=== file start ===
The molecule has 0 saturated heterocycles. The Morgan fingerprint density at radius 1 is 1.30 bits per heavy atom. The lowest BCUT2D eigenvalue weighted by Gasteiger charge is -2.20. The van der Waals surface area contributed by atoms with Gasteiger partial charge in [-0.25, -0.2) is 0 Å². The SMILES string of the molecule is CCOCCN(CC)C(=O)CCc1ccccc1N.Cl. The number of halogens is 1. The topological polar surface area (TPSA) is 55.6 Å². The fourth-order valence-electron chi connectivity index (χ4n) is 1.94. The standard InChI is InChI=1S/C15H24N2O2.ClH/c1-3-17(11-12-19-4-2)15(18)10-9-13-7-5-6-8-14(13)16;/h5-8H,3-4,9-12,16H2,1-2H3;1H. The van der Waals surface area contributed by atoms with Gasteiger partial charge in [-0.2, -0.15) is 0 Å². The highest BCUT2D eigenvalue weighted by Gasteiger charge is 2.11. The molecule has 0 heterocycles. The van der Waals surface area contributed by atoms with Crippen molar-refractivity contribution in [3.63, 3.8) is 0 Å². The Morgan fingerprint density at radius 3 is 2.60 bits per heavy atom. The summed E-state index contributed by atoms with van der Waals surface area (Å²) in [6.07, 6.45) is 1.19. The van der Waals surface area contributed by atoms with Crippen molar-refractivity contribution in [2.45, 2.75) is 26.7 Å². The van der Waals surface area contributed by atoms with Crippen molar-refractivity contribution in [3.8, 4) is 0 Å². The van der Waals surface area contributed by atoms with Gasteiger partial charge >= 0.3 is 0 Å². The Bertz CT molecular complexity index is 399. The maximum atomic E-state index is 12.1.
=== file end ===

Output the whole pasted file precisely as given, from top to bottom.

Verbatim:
The molecule has 0 saturated heterocycles. The Morgan fingerprint density at radius 1 is 1.30 bits per heavy atom. The lowest BCUT2D eigenvalue weighted by Gasteiger charge is -2.20. The van der Waals surface area contributed by atoms with Gasteiger partial charge in [-0.25, -0.2) is 0 Å². The SMILES string of the molecule is CCOCCN(CC)C(=O)CCc1ccccc1N.Cl. The number of halogens is 1. The topological polar surface area (TPSA) is 55.6 Å². The fourth-order valence-electron chi connectivity index (χ4n) is 1.94. The standard InChI is InChI=1S/C15H24N2O2.ClH/c1-3-17(11-12-19-4-2)15(18)10-9-13-7-5-6-8-14(13)16;/h5-8H,3-4,9-12,16H2,1-2H3;1H. The van der Waals surface area contributed by atoms with Gasteiger partial charge in [-0.2, -0.15) is 0 Å². The highest BCUT2D eigenvalue weighted by Gasteiger charge is 2.11. The molecule has 0 heterocycles. The van der Waals surface area contributed by atoms with Crippen molar-refractivity contribution in [3.63, 3.8) is 0 Å². The Morgan fingerprint density at radius 3 is 2.60 bits per heavy atom. The summed E-state index contributed by atoms with van der Waals surface area (Å²) in [6.07, 6.45) is 1.19. The van der Waals surface area contributed by atoms with Crippen molar-refractivity contribution in [2.45, 2.75) is 26.7 Å². The van der Waals surface area contributed by atoms with Crippen molar-refractivity contribution in [3.8, 4) is 0 Å². The van der Waals surface area contributed by atoms with Gasteiger partial charge >= 0.3 is 0 Å². The Bertz CT molecular complexity index is 399. The maximum atomic E-state index is 12.1.